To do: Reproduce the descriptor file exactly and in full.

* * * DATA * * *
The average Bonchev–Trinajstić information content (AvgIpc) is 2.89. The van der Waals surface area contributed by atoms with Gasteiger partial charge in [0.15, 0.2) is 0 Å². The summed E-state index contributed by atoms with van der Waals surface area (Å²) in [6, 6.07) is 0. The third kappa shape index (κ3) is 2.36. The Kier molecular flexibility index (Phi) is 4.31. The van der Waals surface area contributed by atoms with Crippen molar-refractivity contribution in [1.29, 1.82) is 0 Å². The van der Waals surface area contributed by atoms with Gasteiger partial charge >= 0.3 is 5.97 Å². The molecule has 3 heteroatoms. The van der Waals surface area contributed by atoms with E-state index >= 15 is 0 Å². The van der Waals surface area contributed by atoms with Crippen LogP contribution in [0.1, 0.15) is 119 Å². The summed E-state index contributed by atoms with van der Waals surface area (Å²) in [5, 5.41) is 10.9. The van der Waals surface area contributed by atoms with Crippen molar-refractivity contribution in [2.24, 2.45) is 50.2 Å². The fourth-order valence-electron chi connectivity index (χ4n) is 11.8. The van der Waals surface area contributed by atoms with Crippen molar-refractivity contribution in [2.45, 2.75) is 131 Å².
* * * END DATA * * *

The average Bonchev–Trinajstić information content (AvgIpc) is 2.89. The van der Waals surface area contributed by atoms with Gasteiger partial charge in [0.15, 0.2) is 0 Å². The summed E-state index contributed by atoms with van der Waals surface area (Å²) in [6, 6.07) is 0. The third kappa shape index (κ3) is 2.36. The Kier molecular flexibility index (Phi) is 4.31. The van der Waals surface area contributed by atoms with Crippen molar-refractivity contribution in [1.29, 1.82) is 0 Å². The van der Waals surface area contributed by atoms with Gasteiger partial charge >= 0.3 is 5.97 Å². The molecule has 3 heteroatoms. The van der Waals surface area contributed by atoms with E-state index >= 15 is 0 Å². The van der Waals surface area contributed by atoms with Crippen LogP contribution in [0.1, 0.15) is 119 Å². The summed E-state index contributed by atoms with van der Waals surface area (Å²) in [5, 5.41) is 10.9. The van der Waals surface area contributed by atoms with Crippen molar-refractivity contribution in [2.24, 2.45) is 50.2 Å². The fourth-order valence-electron chi connectivity index (χ4n) is 11.8. The van der Waals surface area contributed by atoms with Crippen molar-refractivity contribution in [2.45, 2.75) is 131 Å².